This paper discusses the women’s movement in South Africa up until 1994 and how feminist activists helped shape the terms of the political transition by focusing their aims on engendering a gendered state. It then provides a brief overview of women’s representation in various levels of the state as a result of the consensus on the need for gender transformation. The paper shows that these achievements in representation have not translated into widespread material transformation of gender relations in South African society and also discusses the broader political economy conditions in which this lack of widespread transformation should be understood. The paper concludes that a political feminist women’s movement, which was demobilised in the early 1990s, is necessary to reignite momentum from below to struggle for meaningful women’s liberation in post-apartheid South Africa.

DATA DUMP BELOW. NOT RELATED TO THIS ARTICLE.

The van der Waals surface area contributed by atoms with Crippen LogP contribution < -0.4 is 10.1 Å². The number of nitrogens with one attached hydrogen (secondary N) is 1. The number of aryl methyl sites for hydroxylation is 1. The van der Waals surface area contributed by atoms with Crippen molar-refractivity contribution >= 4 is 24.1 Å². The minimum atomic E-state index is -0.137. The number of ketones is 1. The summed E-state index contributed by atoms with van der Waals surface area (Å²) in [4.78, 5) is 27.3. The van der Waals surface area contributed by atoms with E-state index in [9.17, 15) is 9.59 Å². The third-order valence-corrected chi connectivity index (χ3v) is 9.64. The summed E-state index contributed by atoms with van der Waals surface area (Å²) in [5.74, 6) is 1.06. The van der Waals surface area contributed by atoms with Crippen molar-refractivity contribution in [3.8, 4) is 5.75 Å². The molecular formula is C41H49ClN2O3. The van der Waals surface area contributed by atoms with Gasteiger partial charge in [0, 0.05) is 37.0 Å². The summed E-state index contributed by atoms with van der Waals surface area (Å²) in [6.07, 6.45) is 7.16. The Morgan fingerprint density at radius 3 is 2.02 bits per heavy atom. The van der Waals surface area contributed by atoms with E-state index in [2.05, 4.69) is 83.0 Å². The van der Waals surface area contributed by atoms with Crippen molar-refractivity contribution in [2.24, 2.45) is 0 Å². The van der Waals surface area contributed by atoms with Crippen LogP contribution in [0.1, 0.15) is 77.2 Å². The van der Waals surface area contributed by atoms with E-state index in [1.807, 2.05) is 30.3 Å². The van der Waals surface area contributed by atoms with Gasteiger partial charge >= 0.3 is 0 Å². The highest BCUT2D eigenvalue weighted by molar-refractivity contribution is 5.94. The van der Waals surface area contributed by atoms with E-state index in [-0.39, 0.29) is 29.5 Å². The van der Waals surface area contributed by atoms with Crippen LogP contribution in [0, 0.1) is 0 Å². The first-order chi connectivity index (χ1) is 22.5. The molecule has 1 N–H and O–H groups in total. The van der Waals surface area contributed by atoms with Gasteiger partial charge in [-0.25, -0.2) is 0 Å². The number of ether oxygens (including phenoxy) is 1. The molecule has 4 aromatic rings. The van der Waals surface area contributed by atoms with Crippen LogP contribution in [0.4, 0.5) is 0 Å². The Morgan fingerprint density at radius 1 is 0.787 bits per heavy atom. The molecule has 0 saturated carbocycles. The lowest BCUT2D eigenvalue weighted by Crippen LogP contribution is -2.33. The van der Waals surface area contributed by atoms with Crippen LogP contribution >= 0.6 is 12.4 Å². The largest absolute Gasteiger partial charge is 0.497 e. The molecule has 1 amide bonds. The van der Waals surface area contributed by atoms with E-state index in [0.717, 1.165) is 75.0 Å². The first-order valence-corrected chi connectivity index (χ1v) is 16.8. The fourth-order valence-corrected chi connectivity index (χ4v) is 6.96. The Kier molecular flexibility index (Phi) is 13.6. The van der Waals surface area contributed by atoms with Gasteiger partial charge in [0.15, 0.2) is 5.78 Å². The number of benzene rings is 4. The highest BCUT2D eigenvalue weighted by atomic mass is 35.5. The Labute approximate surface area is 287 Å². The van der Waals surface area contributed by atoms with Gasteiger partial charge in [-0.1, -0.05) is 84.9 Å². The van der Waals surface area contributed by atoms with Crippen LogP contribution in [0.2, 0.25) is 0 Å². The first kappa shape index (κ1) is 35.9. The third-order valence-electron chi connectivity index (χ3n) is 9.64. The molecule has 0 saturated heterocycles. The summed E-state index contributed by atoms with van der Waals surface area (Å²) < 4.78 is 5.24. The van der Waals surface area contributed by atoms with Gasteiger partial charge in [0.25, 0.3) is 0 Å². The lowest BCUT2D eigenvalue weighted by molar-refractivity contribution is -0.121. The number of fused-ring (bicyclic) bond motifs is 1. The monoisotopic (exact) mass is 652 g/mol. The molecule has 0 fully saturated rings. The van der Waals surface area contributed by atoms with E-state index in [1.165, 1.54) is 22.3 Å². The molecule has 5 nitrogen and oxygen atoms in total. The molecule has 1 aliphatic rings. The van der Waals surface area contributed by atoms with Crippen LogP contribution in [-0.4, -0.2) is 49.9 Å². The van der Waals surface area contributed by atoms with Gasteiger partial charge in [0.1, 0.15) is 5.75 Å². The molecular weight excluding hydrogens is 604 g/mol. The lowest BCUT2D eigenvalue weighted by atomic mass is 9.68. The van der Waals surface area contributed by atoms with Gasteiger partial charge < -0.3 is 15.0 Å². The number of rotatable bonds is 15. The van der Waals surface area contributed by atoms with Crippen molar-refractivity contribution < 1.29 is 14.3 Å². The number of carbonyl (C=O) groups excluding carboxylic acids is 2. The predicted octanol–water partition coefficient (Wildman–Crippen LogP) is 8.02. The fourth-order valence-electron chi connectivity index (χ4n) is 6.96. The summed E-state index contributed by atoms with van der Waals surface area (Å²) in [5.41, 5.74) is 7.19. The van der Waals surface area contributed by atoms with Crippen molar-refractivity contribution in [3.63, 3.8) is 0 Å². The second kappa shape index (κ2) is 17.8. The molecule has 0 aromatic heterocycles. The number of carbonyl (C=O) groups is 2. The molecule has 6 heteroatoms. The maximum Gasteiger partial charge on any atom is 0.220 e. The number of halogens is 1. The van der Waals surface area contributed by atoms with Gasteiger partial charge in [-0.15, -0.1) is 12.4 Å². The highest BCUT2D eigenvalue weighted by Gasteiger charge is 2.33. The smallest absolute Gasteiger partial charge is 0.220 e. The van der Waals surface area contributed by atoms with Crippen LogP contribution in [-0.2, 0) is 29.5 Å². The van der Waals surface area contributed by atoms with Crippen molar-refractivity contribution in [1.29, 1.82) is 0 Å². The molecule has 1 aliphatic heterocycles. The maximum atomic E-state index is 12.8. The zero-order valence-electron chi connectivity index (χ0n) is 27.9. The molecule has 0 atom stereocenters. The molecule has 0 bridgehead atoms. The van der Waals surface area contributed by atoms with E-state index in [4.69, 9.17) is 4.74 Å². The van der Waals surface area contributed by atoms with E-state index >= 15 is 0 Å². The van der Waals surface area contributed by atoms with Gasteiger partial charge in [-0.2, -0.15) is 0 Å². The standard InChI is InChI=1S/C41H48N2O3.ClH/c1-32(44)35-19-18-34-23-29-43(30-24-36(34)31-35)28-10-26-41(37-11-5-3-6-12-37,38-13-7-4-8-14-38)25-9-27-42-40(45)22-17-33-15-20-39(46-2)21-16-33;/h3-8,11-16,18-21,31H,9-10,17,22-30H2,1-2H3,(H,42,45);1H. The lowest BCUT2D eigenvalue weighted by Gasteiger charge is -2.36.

Our latest training guide focusing on how to set up a worker cooperative. This guide emerges out of the need to advance worker cooperatives and has been used in two activist schools hosted by COPAC in December 2014 and July 2015.
The biographies profiled here show how women in their struggles become agentic actors in their local spaces. They show the different ways in which and degrees to which women are empowered and the deeply intertwined nature of individual empowerment and larger social goals. The profiles focus on individual histories, goals and aspirations as well as their commitments to social change. We chose the women based on their effective agency in which their activities and empowerment have consequences for both their own lives and their communities. The women showcased here see their own personal development, women’s emancipation, and social transformation integrally interconnected.
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